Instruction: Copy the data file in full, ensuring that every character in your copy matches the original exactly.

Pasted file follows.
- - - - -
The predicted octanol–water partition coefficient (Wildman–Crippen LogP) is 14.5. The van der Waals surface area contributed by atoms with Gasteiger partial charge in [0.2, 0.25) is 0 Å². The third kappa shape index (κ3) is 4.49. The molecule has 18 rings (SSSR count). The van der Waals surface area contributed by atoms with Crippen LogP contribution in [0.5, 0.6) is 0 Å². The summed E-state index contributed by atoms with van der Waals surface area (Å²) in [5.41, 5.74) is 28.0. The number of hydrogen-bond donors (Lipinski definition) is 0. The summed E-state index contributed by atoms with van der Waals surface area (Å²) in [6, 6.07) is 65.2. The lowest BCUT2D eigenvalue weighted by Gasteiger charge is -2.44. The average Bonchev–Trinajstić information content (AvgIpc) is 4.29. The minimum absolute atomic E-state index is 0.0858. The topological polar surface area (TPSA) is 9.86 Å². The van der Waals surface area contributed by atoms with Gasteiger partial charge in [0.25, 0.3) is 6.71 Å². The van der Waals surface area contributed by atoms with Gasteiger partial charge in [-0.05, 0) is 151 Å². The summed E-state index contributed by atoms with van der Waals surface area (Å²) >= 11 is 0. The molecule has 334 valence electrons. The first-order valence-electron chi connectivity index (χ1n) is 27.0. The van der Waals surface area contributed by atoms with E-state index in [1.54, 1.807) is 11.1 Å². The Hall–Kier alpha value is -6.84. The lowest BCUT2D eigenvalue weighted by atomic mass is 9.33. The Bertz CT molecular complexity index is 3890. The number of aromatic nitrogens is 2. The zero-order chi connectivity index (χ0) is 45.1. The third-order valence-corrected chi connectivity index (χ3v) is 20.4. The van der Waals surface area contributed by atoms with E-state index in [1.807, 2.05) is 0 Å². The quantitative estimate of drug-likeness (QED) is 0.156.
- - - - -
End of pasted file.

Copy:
The predicted octanol–water partition coefficient (Wildman–Crippen LogP) is 14.5. The van der Waals surface area contributed by atoms with Gasteiger partial charge in [0.2, 0.25) is 0 Å². The third kappa shape index (κ3) is 4.49. The molecule has 18 rings (SSSR count). The van der Waals surface area contributed by atoms with Crippen LogP contribution in [0.5, 0.6) is 0 Å². The summed E-state index contributed by atoms with van der Waals surface area (Å²) in [5.41, 5.74) is 28.0. The number of hydrogen-bond donors (Lipinski definition) is 0. The summed E-state index contributed by atoms with van der Waals surface area (Å²) in [6, 6.07) is 65.2. The lowest BCUT2D eigenvalue weighted by Gasteiger charge is -2.44. The average Bonchev–Trinajstić information content (AvgIpc) is 4.29. The minimum absolute atomic E-state index is 0.0858. The topological polar surface area (TPSA) is 9.86 Å². The van der Waals surface area contributed by atoms with Gasteiger partial charge in [0.25, 0.3) is 6.71 Å². The van der Waals surface area contributed by atoms with Gasteiger partial charge in [-0.05, 0) is 151 Å². The summed E-state index contributed by atoms with van der Waals surface area (Å²) >= 11 is 0. The molecule has 334 valence electrons. The first-order valence-electron chi connectivity index (χ1n) is 27.0. The van der Waals surface area contributed by atoms with E-state index in [1.54, 1.807) is 11.1 Å². The Hall–Kier alpha value is -6.84. The lowest BCUT2D eigenvalue weighted by atomic mass is 9.33. The Bertz CT molecular complexity index is 3890. The number of aromatic nitrogens is 2. The zero-order chi connectivity index (χ0) is 45.1. The third-order valence-corrected chi connectivity index (χ3v) is 20.4. The van der Waals surface area contributed by atoms with E-state index in [1.807, 2.05) is 0 Å². The quantitative estimate of drug-likeness (QED) is 0.156.